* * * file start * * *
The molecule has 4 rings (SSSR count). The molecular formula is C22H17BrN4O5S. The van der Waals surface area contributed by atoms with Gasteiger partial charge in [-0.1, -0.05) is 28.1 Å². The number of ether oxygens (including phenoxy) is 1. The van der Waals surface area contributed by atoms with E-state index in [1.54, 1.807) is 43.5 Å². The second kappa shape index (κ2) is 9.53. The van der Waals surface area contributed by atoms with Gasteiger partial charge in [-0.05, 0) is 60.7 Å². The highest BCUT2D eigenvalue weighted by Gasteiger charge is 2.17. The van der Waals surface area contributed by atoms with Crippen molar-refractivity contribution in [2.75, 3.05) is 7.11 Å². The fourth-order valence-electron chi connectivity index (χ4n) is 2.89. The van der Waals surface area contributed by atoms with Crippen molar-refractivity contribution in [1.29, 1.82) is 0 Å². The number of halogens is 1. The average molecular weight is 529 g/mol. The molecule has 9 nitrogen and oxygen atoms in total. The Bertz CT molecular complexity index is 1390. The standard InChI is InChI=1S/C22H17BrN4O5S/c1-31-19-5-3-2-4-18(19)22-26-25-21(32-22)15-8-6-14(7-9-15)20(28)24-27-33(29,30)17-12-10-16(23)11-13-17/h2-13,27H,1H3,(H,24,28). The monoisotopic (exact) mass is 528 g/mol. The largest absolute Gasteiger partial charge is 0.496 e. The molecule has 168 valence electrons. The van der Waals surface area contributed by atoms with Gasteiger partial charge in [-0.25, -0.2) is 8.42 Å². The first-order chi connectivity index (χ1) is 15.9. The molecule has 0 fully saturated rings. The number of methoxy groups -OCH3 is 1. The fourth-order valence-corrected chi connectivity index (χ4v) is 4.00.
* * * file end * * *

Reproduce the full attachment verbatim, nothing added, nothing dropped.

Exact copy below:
The molecule has 4 rings (SSSR count). The molecular formula is C22H17BrN4O5S. The van der Waals surface area contributed by atoms with Gasteiger partial charge in [-0.1, -0.05) is 28.1 Å². The number of ether oxygens (including phenoxy) is 1. The van der Waals surface area contributed by atoms with E-state index in [1.54, 1.807) is 43.5 Å². The second kappa shape index (κ2) is 9.53. The van der Waals surface area contributed by atoms with Gasteiger partial charge in [-0.05, 0) is 60.7 Å². The highest BCUT2D eigenvalue weighted by Gasteiger charge is 2.17. The van der Waals surface area contributed by atoms with Crippen molar-refractivity contribution in [2.75, 3.05) is 7.11 Å². The fourth-order valence-electron chi connectivity index (χ4n) is 2.89. The van der Waals surface area contributed by atoms with Crippen molar-refractivity contribution in [1.29, 1.82) is 0 Å². The number of halogens is 1. The average molecular weight is 529 g/mol. The molecule has 9 nitrogen and oxygen atoms in total. The Bertz CT molecular complexity index is 1390. The standard InChI is InChI=1S/C22H17BrN4O5S/c1-31-19-5-3-2-4-18(19)22-26-25-21(32-22)15-8-6-14(7-9-15)20(28)24-27-33(29,30)17-12-10-16(23)11-13-17/h2-13,27H,1H3,(H,24,28). The monoisotopic (exact) mass is 528 g/mol. The largest absolute Gasteiger partial charge is 0.496 e. The molecule has 168 valence electrons. The van der Waals surface area contributed by atoms with Gasteiger partial charge in [-0.25, -0.2) is 8.42 Å². The first-order chi connectivity index (χ1) is 15.9. The molecule has 0 fully saturated rings. The number of methoxy groups -OCH3 is 1. The fourth-order valence-corrected chi connectivity index (χ4v) is 4.00.